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Do Protein Structural Features Confer Stability to Digestion of Food Allergens?


This research project aims to determine whether structural features of proteins affect their allergenicity.
Allergens found in plants can be grouped into 19 protein families.

<p>This suggests that the proteins capable of causing allergic reactions might share common features. It is possible that particular structural features could account for the high stability to digestion (i.e. proteolytic stability) of many food allergens, and that such stability might be involved in sensitisation or reaction to these allergens.

<p>This project aims to determine whether structural features of proteins affect their allergenicity.

<p>Two members of the 2S albumin family of proteins will be used in this study; Ber e 1, an allergen found in Brazil nuts, and SFA8, a widely consumed protein from sunflower seed, not yet implicated as a major allergen.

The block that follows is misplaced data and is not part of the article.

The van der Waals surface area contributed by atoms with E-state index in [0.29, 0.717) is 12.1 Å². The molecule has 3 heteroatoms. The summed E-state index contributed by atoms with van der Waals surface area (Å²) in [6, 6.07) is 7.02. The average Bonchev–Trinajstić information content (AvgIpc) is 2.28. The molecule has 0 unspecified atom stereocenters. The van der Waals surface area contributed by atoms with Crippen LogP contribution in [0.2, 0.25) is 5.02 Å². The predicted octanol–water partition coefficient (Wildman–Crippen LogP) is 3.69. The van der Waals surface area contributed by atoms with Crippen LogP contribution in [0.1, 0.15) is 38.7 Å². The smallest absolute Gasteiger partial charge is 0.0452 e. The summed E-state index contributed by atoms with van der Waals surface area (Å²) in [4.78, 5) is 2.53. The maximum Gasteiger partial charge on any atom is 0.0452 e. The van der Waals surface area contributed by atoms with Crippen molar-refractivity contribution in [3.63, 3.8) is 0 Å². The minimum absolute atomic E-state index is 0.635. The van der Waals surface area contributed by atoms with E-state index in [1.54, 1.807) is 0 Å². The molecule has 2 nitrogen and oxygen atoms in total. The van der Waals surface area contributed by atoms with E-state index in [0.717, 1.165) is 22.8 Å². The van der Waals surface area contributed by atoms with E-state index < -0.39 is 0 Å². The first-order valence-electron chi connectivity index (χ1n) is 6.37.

<p>Parts of the Ber e 1 protein will be recombined with the SFA8 protein in order to determine which specific parts of the Ber e 1 protein confer allergenicity.

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Ber e 1 and SFA8 will be produced by genetically modified yeast. The two proteins will also be prepared from brazil nuts and sunflower seeds using conventional protein purification techniques.

<p>The proteolytic stability of the proteins will be determined by digestion in simulated gastric fluid. The allergenicity of the proteins will be investigated using an experimental model system. In addition, the structure, thermal stability and chemical stability of the proteins will be assessed.

<p>The yeast will also be genetically modified to produce hybrid proteins in which regions of the SFA8 protein have been replaced by the equivalent region of Ber e 1. The region of Ber e 1 responsible for inducing an allergic reaction will be identified by exposing the hybrid proteins to sera from brazil nut allergic subjects.

<p>The sera is likely to contain IgE antibodies capable of recognising the allergenic region.

<p>Find more about this project and other FSA food safety-related projects at the <a href="; target="_blank">Food Standards Agency Research webpage</a>.

University of Nottingham
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